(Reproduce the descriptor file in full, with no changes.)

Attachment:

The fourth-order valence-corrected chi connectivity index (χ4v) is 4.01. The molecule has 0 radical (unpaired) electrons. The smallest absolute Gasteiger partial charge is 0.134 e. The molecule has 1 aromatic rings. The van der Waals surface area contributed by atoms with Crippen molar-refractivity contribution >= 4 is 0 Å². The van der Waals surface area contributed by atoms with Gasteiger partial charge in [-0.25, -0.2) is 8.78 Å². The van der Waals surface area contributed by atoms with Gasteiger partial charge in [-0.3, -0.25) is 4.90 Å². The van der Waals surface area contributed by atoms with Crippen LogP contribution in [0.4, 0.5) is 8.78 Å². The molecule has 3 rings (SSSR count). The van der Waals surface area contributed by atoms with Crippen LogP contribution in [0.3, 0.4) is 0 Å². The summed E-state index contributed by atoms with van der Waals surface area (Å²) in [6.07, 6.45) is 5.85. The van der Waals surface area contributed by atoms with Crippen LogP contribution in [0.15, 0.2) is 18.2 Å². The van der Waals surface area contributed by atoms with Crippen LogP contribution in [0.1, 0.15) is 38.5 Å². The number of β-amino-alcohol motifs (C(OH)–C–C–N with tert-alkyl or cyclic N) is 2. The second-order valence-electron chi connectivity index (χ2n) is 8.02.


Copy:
The fourth-order valence-corrected chi connectivity index (χ4v) is 4.01. The molecule has 0 radical (unpaired) electrons. The smallest absolute Gasteiger partial charge is 0.134 e. The molecule has 1 aromatic rings. The van der Waals surface area contributed by atoms with Crippen molar-refractivity contribution >= 4 is 0 Å². The van der Waals surface area contributed by atoms with Gasteiger partial charge in [-0.25, -0.2) is 8.78 Å². The van der Waals surface area contributed by atoms with Gasteiger partial charge in [-0.3, -0.25) is 4.90 Å². The van der Waals surface area contributed by atoms with Crippen LogP contribution in [0.4, 0.5) is 8.78 Å². The molecule has 3 rings (SSSR count). The van der Waals surface area contributed by atoms with Crippen LogP contribution in [0.3, 0.4) is 0 Å². The summed E-state index contributed by atoms with van der Waals surface area (Å²) in [6.07, 6.45) is 5.85. The van der Waals surface area contributed by atoms with Crippen LogP contribution in [0.15, 0.2) is 18.2 Å². The van der Waals surface area contributed by atoms with Crippen LogP contribution in [0.1, 0.15) is 38.5 Å². The number of β-amino-alcohol motifs (C(OH)–C–C–N with tert-alkyl or cyclic N) is 2. The second-order valence-electron chi connectivity index (χ2n) is 8.02.